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Review: ‘Endgame: Bobby Fischer’s Remarkable Rise and Fall’

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By Frank Brady

Crown, 416 pages, $29.99

Updated: February 27, 2011 6:31PM

Bobby Fischer was a bad man. A bad friend, he easily took offense, cut off those who helped him and held lifetime grudges. A bad American, he renounced his citizenship and went on the radio to gloat at our nation’s tragedy on Sept. 11, 2001. A bad son, he lived for years off his mother’s Social Security pension. A bad person all round: hateful, angry, grandiose, most likely, at least for a period, insane. Fischer wouldn’t just say awful things; he screamed them.

But he was a good chess player, not just good, great, maybe the greatest, and brought the game of chess to its pinnacle of international acclaim in the game’s very long history — his match against Soviet grandmaster Boris Spassky in Reykjavik, Iceland, in 1972.

Fischer beat Spassky, handily, an unexpected late Cold War victory in a realm the Soviets had dominated. It was hoped that chess would enter a new, popular phase. But it never happened — Fischer refused to defend his title and it passed back to the Soviets, and he entered decades of a shadow existence, shuttling from one country to the next, a protracted sulk that deteriorated into paranoia.

Endgame will appeal to those who always wondered what happened to Bobby Fischer, how he frittered away the tremendous goodwill earned by his skill on the chessboard, and author Frank Brady, who knew Fischer since he was a child, is uniquely positioned to tell the story.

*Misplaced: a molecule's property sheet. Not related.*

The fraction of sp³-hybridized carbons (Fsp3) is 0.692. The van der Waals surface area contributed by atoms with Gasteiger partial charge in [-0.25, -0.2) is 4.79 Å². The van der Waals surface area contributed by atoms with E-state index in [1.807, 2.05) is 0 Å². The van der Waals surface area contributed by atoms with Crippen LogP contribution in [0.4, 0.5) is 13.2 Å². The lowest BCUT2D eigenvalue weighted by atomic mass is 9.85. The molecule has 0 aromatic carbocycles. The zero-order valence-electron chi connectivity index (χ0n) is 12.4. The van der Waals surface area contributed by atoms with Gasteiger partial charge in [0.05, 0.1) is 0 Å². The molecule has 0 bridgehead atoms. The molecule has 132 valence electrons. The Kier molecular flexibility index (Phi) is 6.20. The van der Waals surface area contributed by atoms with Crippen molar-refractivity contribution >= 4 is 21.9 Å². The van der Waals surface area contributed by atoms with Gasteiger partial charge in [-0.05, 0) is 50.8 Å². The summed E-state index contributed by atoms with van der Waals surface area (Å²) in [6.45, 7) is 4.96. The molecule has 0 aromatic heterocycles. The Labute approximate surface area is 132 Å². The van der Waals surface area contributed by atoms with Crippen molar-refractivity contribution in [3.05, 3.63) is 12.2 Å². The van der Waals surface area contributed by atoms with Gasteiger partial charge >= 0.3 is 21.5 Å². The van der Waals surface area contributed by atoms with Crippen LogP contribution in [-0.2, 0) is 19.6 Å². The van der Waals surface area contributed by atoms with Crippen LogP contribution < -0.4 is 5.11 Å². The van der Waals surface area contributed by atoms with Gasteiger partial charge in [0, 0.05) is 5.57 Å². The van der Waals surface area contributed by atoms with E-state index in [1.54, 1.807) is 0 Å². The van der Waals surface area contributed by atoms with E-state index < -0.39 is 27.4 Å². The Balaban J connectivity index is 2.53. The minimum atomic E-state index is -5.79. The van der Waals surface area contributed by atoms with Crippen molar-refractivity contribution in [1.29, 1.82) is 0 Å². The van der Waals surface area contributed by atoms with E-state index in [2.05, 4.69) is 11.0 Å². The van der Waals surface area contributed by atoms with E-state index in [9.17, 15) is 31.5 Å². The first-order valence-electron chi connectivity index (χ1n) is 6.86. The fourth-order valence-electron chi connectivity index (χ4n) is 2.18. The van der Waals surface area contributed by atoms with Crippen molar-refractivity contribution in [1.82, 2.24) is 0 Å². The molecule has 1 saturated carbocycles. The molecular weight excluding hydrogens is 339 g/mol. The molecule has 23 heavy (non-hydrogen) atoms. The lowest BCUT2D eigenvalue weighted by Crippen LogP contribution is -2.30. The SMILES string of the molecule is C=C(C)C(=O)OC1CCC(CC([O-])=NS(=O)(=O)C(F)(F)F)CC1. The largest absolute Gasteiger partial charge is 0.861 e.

It starts sunnily, with Fischer as a chess prodigy in Brooklyn (he was born in Chicago, at Michael Reese Hospital, but his homeless, single mother soon left the city) haunting the New York chess clubs and quickly rising to prominence. It’s the most appetizing part of the book, reading how high school classmate Barbra Streisand had a crush on him (“I found him very sexy,” the singer later said).

Chess was everything to Fischer. He studied constantly, working out games on a tiny board, furious at being beaten, muttering that his opponents had been “lucky.”

A fan of the radio, he became friends with Jean Shepherd and followed Herbert W. Armstrong’s “Radio Church of God,” the beginning of a lifelong adherence to fringe evangelical churches (though his mother was Jewish, Bobby never practiced the faith).

The deterioration started early.

“He was becoming a super-celebrity in the world of chess, but the more fame he achieved, the more unpleasant his behavior became,” Brady writes. “Inflamed by his successes on the board, his ego had begun to shut out other people. Gone was Charming Bobby with his electric smile. Enter Problematic Bobby with the disdainful attitude and frequently flashed warning scowl.”

Brady gamely chronicles Fischer’s astounding lapses and vengeful pronouncements, but his heart isn’t in giving Fischer the revulsion he deserves. Brady has the tendency to blurt out sentiments such as, after watching Fischer explain chess strategy at a Greenwich Village bar: “I began to weep quietly, aware that in that time-suspended moment I was in the presence of genius.”

It skews his judgment. Whatever living in L.A. flophouses and wandering around with your possessions in shopping bags while handing out hate tracts represents, whatever serving as a paid propaganda tool for Serbian butcher Slobodan Milosevic illustrates, “different-drum sensibilities” doesn’t seem to cover it. “He often preferred to dine alone; like Thomas Jefferson in the White House,” Brady writes. “He enjoyed his own company.” At least someone did. Brady ends the book by quoting one of Fischer’s Icelandic fans — that country was one of the few places in the world where Fischer could find refuge, in gratitude for bringing them international notice — deeming him “a caring and sensitive person.”

One of the Polgar girls — chess play-prodigies who tried to befriend Fischer — sum it up far more accurately: “He was an extremely great chess player, but crazy, a sick psycho.”

Brady does generally keep his panting fandom in check, enough to offer his unique perspective into the sad spectacle of Bobby Fischer’s life, a fascinating, depressing tale of how a person can be so good at one thing and so bad at everything else.

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